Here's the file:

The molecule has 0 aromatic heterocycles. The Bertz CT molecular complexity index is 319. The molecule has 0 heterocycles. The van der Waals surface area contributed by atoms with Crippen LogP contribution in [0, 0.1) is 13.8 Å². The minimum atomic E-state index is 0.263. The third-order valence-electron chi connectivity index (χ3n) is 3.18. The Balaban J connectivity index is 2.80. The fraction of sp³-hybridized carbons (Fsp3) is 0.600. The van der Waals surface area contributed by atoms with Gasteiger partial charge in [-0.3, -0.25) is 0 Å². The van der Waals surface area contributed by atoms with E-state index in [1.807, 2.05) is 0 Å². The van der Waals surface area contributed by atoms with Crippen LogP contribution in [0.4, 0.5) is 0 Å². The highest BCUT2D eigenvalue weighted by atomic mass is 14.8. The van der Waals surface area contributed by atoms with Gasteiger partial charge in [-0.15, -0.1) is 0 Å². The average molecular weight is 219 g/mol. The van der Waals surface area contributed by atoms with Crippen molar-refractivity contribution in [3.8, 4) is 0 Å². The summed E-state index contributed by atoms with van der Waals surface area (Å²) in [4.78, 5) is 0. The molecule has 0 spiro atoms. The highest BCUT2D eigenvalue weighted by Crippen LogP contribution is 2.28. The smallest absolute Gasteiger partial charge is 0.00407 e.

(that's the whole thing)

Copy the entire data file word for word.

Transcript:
The molecule has 0 aromatic heterocycles. The Bertz CT molecular complexity index is 319. The molecule has 0 heterocycles. The van der Waals surface area contributed by atoms with Crippen LogP contribution in [0, 0.1) is 13.8 Å². The minimum atomic E-state index is 0.263. The third-order valence-electron chi connectivity index (χ3n) is 3.18. The Balaban J connectivity index is 2.80. The fraction of sp³-hybridized carbons (Fsp3) is 0.600. The van der Waals surface area contributed by atoms with Gasteiger partial charge in [-0.3, -0.25) is 0 Å². The van der Waals surface area contributed by atoms with E-state index in [1.807, 2.05) is 0 Å². The van der Waals surface area contributed by atoms with Crippen LogP contribution in [0.4, 0.5) is 0 Å². The highest BCUT2D eigenvalue weighted by atomic mass is 14.8. The van der Waals surface area contributed by atoms with Gasteiger partial charge in [-0.15, -0.1) is 0 Å². The average molecular weight is 219 g/mol. The van der Waals surface area contributed by atoms with Crippen molar-refractivity contribution in [3.8, 4) is 0 Å². The summed E-state index contributed by atoms with van der Waals surface area (Å²) in [4.78, 5) is 0. The molecule has 0 spiro atoms. The highest BCUT2D eigenvalue weighted by Crippen LogP contribution is 2.28. The smallest absolute Gasteiger partial charge is 0.00407 e.